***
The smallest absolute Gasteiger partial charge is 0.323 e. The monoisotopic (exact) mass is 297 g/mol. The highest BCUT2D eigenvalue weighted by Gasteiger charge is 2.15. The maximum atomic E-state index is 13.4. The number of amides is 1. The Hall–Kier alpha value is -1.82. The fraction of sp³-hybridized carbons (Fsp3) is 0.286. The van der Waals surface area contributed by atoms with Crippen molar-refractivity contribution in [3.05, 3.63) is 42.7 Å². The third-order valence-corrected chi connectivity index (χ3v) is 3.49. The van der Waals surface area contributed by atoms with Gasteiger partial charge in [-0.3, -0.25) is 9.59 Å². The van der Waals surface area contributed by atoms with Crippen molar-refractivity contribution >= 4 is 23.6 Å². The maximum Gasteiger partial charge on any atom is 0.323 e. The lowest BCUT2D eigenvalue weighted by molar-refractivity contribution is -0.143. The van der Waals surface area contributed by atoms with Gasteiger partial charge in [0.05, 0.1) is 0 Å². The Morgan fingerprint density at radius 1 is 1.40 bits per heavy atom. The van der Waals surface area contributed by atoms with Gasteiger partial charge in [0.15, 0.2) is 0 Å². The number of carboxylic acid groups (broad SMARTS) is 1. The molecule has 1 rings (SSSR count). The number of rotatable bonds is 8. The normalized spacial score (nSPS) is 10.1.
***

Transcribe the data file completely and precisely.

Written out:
The smallest absolute Gasteiger partial charge is 0.323 e. The monoisotopic (exact) mass is 297 g/mol. The highest BCUT2D eigenvalue weighted by Gasteiger charge is 2.15. The maximum atomic E-state index is 13.4. The number of amides is 1. The Hall–Kier alpha value is -1.82. The fraction of sp³-hybridized carbons (Fsp3) is 0.286. The van der Waals surface area contributed by atoms with Crippen molar-refractivity contribution in [3.05, 3.63) is 42.7 Å². The third-order valence-corrected chi connectivity index (χ3v) is 3.49. The van der Waals surface area contributed by atoms with Gasteiger partial charge in [-0.3, -0.25) is 9.59 Å². The van der Waals surface area contributed by atoms with Crippen molar-refractivity contribution >= 4 is 23.6 Å². The maximum Gasteiger partial charge on any atom is 0.323 e. The lowest BCUT2D eigenvalue weighted by molar-refractivity contribution is -0.143. The van der Waals surface area contributed by atoms with Gasteiger partial charge in [0.05, 0.1) is 0 Å². The Morgan fingerprint density at radius 1 is 1.40 bits per heavy atom. The van der Waals surface area contributed by atoms with Gasteiger partial charge in [0.15, 0.2) is 0 Å². The number of carboxylic acid groups (broad SMARTS) is 1. The molecule has 1 rings (SSSR count). The number of rotatable bonds is 8. The normalized spacial score (nSPS) is 10.1.